What will be the 2023 ADA Website Litigation trend? – AAAtraq Weekly Round Up
Jan 12 2023
Last week we wrote about new cases already being reported in 2023 (opens in a new window). No doubt we will see more and more cases being reported over the next few weeks. But what’s happened in the last week?
As we discussed last week, many legal demands citing non-compliance with the ADA, mention alt text, such as this case below, which didn’t make our piece last week:
Omni Hotels class action alleges website inaccessible to blind, visually impaired consumers
This case, again filed in New York, claims that the Omni Hotels’ website “is not compatible with screen-reading software that audibly reads websites’ content”. Specifically, the plaintiff states that “several of the website’s features lack “alt text,” which is code embedded beneath an image to describe it in words.”.
On the back of this case targeting the Hotels sector, Forbes have released a piece about what Hotels who have an online presence should be doing to stay compliant.
Top Five ADA Compliance Recommendations For Hotels With An Online Presence
This piece covers a topic we frequently hear about, that physical ADA compliance is widely understood, but digital isn’t. The article contains helpful tips to help organizations know where to start. The first of these tips cover the thing that most legal cases cite, alt text and building a website with screen-reader technology in mind.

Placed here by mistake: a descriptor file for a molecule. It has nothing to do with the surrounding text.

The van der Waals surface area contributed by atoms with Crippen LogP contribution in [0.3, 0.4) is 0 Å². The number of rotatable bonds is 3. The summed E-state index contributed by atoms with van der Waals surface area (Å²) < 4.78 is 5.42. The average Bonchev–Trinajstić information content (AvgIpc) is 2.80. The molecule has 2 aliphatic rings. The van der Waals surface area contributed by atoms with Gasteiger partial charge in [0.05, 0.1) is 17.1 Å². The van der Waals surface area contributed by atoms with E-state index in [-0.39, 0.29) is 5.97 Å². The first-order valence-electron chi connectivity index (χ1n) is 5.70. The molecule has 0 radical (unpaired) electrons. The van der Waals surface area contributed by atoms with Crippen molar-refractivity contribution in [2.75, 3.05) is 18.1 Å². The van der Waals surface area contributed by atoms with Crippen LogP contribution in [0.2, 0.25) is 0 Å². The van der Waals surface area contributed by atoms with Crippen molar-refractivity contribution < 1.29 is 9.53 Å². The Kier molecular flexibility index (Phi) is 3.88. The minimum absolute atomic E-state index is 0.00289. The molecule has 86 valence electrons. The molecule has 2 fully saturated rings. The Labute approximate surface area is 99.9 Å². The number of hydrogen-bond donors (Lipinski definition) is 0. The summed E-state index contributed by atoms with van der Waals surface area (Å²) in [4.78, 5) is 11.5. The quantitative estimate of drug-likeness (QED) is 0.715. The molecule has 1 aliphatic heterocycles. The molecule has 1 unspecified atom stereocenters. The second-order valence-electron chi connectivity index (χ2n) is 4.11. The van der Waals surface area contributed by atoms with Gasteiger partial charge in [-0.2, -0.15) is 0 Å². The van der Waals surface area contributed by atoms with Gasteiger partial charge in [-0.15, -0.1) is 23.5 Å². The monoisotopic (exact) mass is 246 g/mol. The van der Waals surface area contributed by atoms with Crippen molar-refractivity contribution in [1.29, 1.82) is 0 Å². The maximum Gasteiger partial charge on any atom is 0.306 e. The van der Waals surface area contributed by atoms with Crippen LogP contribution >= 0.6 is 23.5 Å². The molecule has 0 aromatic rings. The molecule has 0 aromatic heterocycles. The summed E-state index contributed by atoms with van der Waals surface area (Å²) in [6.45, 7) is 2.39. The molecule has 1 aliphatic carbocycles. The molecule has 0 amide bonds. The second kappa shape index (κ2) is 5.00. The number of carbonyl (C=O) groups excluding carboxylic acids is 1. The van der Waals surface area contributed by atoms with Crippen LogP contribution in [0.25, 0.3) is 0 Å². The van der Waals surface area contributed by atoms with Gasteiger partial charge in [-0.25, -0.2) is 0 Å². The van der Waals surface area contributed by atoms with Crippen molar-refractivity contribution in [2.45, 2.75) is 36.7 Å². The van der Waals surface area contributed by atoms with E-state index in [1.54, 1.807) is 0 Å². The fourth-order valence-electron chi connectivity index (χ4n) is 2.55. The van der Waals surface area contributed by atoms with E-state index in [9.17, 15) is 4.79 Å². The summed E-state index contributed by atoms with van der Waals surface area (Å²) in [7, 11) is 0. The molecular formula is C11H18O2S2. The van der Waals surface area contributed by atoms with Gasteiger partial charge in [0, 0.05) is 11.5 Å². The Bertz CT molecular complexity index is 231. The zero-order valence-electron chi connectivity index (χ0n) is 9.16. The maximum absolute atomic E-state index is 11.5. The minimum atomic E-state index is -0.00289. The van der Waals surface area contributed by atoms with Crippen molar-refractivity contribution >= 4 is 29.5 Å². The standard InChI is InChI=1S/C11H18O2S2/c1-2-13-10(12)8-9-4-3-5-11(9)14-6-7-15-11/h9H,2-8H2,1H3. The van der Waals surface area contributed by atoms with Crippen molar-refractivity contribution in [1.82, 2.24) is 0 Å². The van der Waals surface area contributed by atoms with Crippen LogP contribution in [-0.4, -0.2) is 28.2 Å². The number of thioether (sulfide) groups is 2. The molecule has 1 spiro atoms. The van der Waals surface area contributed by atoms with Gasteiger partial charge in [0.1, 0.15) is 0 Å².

So other than cases citing alt text, what will the other trends of 2023 be? Last week Seyfarth wrote their thoughts on what we might see this year with website accessibility litigation.
ADA Title III Crystal Ball: What’s Ahead for 2023? https://www.adatitleiii.com/2023/01/ada-title-iii-crystal-ball-whats-ahead-for-2023/ (opens in a new window)
Whilst the article overall states that ADA Title III lawsuits are falling (those covering physical and digital spaces), the piece specifically mentions that they “continued to see large numbers of private lawsuits filed in federal and state courts, as well as demand letters, about website accessibility.” The article goes on to discuss some of the notable cases in 2022 and highlights how it’s suggested that over 3250 lawsuits were filed in 2022 which concern website accessibility.
Overall, the piece explains how the courts and the Department of Justice’s decisions will probably pave the direction of litigation for 2023, with Spring 2023 being the date currently set for draft accessibility regulations for state and local government websites to make it into the public domain. All we can do for now is watch this space.
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